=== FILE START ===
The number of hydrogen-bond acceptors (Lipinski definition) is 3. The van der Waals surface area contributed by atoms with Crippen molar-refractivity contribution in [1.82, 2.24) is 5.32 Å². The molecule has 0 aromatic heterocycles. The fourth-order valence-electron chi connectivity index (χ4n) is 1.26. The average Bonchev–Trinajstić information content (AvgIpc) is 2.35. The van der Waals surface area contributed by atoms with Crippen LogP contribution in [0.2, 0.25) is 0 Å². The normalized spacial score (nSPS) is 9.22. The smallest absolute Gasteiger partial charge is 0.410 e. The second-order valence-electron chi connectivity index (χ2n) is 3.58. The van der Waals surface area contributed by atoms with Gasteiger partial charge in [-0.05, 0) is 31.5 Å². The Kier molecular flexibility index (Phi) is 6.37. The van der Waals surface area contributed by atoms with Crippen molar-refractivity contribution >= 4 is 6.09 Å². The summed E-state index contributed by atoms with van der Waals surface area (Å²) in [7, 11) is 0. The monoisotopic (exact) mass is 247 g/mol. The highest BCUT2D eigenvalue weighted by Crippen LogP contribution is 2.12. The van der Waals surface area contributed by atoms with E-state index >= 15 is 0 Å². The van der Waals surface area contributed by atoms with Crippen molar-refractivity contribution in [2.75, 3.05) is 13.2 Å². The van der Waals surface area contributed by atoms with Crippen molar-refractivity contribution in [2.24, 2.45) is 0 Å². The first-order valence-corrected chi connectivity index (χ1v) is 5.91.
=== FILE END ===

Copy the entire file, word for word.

The number of hydrogen-bond acceptors (Lipinski definition) is 3. The van der Waals surface area contributed by atoms with Crippen molar-refractivity contribution in [1.82, 2.24) is 5.32 Å². The molecule has 0 aromatic heterocycles. The fourth-order valence-electron chi connectivity index (χ4n) is 1.26. The average Bonchev–Trinajstić information content (AvgIpc) is 2.35. The van der Waals surface area contributed by atoms with Crippen LogP contribution in [0.2, 0.25) is 0 Å². The normalized spacial score (nSPS) is 9.22. The smallest absolute Gasteiger partial charge is 0.410 e. The second-order valence-electron chi connectivity index (χ2n) is 3.58. The van der Waals surface area contributed by atoms with Gasteiger partial charge in [-0.05, 0) is 31.5 Å². The Kier molecular flexibility index (Phi) is 6.37. The van der Waals surface area contributed by atoms with Crippen molar-refractivity contribution >= 4 is 6.09 Å². The summed E-state index contributed by atoms with van der Waals surface area (Å²) in [7, 11) is 0. The monoisotopic (exact) mass is 247 g/mol. The highest BCUT2D eigenvalue weighted by Crippen LogP contribution is 2.12. The van der Waals surface area contributed by atoms with E-state index >= 15 is 0 Å². The van der Waals surface area contributed by atoms with Crippen molar-refractivity contribution in [2.75, 3.05) is 13.2 Å². The van der Waals surface area contributed by atoms with Crippen molar-refractivity contribution in [2.24, 2.45) is 0 Å². The first-order valence-corrected chi connectivity index (χ1v) is 5.91.